A Return
To Servitude

Maya Migration and
The Tourist Trade in Cancún

M. Bianet Castellanos
(University of Minnesota)
Castellanos is an anthropologist but is scarcely one of those we imagine from a century ago: white shirt, pith helmet, boots, attitude.

Rather, she is one who digs in with the real people: in this case, Mayans who live in the village of Kuchmil, a day's ride from Cancún.

She moves into a mud flat to live with the family, bringing a few possession (notebook, a change of clothes, a few personal items.) She eats what they eat (beans, tortillas, rice), sleeps where they sleep (straw bed, hammock, floor), passes days without electricity, immersed in the buggy world of the Yucatan, even catches their diseases (and almost dies.)

She is trying to see their lives as they see their lives, and she's a honorable and resolute student ... sweating, swatting mosquitoes, helping to carry water, observing.

§     §     §

Castellanos began this project fifteen years ago. Her main study was how tourism touches on the Mayans, and Servitude makes us all observers. We tourists with our $5 margaritas and straw hats and funny tee-shirts that say "Cancún is for Lovers!" or "I Cancún Too" get to see --- intimately --- the world of the people who wash our clothes, clean our hotel rooms, serve our meals, fix our drinks.

For example, there is what Castillanos calls "commodification."

    Through the imposition of uniforms, specific ideas about gender and race, and standards of hygiene, beauty and disposition, the service industry [has] commodified workers' bodies.

It is the female workers who are most affected. "Women are relegated to work as waitresses on the beach and in the pool area because they provide the guests with a 'visual attraction' that enables them to sell more liquor than male waiters."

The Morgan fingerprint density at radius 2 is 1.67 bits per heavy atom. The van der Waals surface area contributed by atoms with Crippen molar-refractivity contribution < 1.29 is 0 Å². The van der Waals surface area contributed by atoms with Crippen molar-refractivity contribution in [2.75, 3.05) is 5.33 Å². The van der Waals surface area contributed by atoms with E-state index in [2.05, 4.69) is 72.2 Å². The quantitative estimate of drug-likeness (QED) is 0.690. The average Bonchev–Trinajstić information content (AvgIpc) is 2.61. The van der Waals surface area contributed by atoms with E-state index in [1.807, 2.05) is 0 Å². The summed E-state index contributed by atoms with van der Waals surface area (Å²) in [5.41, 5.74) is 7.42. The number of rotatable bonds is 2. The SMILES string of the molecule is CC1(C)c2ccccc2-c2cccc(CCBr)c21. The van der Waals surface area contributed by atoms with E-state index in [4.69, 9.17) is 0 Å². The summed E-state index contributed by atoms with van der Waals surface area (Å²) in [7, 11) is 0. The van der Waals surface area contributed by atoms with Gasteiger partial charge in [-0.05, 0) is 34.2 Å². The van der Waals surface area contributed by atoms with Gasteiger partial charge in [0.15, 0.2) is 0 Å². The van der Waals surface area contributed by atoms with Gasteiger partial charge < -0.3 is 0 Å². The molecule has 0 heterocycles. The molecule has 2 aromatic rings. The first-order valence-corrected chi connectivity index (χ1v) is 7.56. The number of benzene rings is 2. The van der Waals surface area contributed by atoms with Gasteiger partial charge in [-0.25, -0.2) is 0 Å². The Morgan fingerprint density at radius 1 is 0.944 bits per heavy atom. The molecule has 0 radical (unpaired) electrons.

Miniskirts that 'showed off their legs,' makeup and a 'flirtatious' attitude constituted the uniform and persona waitresses were required to don as they wandered the beach selling refreshments and liquor.

Passivity was the object. Employers preferred true Mayans, because there was, the author tells us, a presumption that "indigenous peoples" are naturally "docile, servile, and childlike, characteristics sought after in the service industry."

§     §     §

Ms. Castellanos writes, "A Return to Servitude considers the foundational roles indigenous peoples have played in the development of tourist, transnational spaces, and the modern nation-state."

    Spanning a period of fifteen years, it is based on an ethnography of a Maya community's migration experiences to Mexico's most popular tourist city.

In some of her most fascinating chapters, Castellanos delves into the traditions of the near-by village of Kuchmil ... the customs and the language, family roles and the effect of their "migrations." Migration, she tells us, has become a new "life stage in addition to marriage and parenthood."

    Migration in Mexico has become part of the rural experience, making the ciudad central to the rural image, not only as a foil to the rural but also as an expanded sense of place.

This is a fine book, and the author (and I) would appreciate the irony of your taking it along with you on your next visit to the Yucatan. Perhaps to nibble on a bit between your next serving of shrimp and tequila there on the beach. With it, you'd know exactly how you are changing the lives of the unseen workers right there in front of your eyes.

--- Lolita Lark
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